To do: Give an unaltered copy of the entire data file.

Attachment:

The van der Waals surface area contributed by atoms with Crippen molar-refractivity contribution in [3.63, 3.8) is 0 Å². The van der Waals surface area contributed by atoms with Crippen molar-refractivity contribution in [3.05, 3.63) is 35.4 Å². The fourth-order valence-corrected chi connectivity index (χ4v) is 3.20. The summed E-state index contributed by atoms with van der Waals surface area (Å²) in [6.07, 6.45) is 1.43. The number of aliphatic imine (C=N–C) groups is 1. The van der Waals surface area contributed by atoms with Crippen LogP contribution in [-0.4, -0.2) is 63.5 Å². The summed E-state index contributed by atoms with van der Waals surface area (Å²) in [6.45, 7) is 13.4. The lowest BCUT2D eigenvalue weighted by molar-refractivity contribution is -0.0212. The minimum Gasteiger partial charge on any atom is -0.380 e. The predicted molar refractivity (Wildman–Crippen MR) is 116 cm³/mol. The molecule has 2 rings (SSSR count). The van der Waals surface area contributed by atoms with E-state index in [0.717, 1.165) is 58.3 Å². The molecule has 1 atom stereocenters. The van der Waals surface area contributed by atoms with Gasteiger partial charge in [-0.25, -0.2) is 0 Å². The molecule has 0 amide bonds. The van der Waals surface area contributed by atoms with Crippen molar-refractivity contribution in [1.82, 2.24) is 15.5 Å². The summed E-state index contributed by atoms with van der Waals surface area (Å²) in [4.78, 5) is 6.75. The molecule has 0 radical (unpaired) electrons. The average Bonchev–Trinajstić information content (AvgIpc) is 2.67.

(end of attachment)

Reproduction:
The van der Waals surface area contributed by atoms with Crippen molar-refractivity contribution in [3.63, 3.8) is 0 Å². The van der Waals surface area contributed by atoms with Crippen molar-refractivity contribution in [3.05, 3.63) is 35.4 Å². The fourth-order valence-corrected chi connectivity index (χ4v) is 3.20. The summed E-state index contributed by atoms with van der Waals surface area (Å²) in [6.07, 6.45) is 1.43. The number of aliphatic imine (C=N–C) groups is 1. The van der Waals surface area contributed by atoms with Crippen LogP contribution in [-0.4, -0.2) is 63.5 Å². The summed E-state index contributed by atoms with van der Waals surface area (Å²) in [6.45, 7) is 13.4. The lowest BCUT2D eigenvalue weighted by molar-refractivity contribution is -0.0212. The minimum Gasteiger partial charge on any atom is -0.380 e. The predicted molar refractivity (Wildman–Crippen MR) is 116 cm³/mol. The molecule has 2 rings (SSSR count). The van der Waals surface area contributed by atoms with E-state index in [0.717, 1.165) is 58.3 Å². The molecule has 1 atom stereocenters. The van der Waals surface area contributed by atoms with Gasteiger partial charge in [-0.25, -0.2) is 0 Å². The molecule has 0 amide bonds. The van der Waals surface area contributed by atoms with Crippen molar-refractivity contribution in [1.82, 2.24) is 15.5 Å². The summed E-state index contributed by atoms with van der Waals surface area (Å²) in [4.78, 5) is 6.75. The molecule has 0 radical (unpaired) electrons. The average Bonchev–Trinajstić information content (AvgIpc) is 2.67.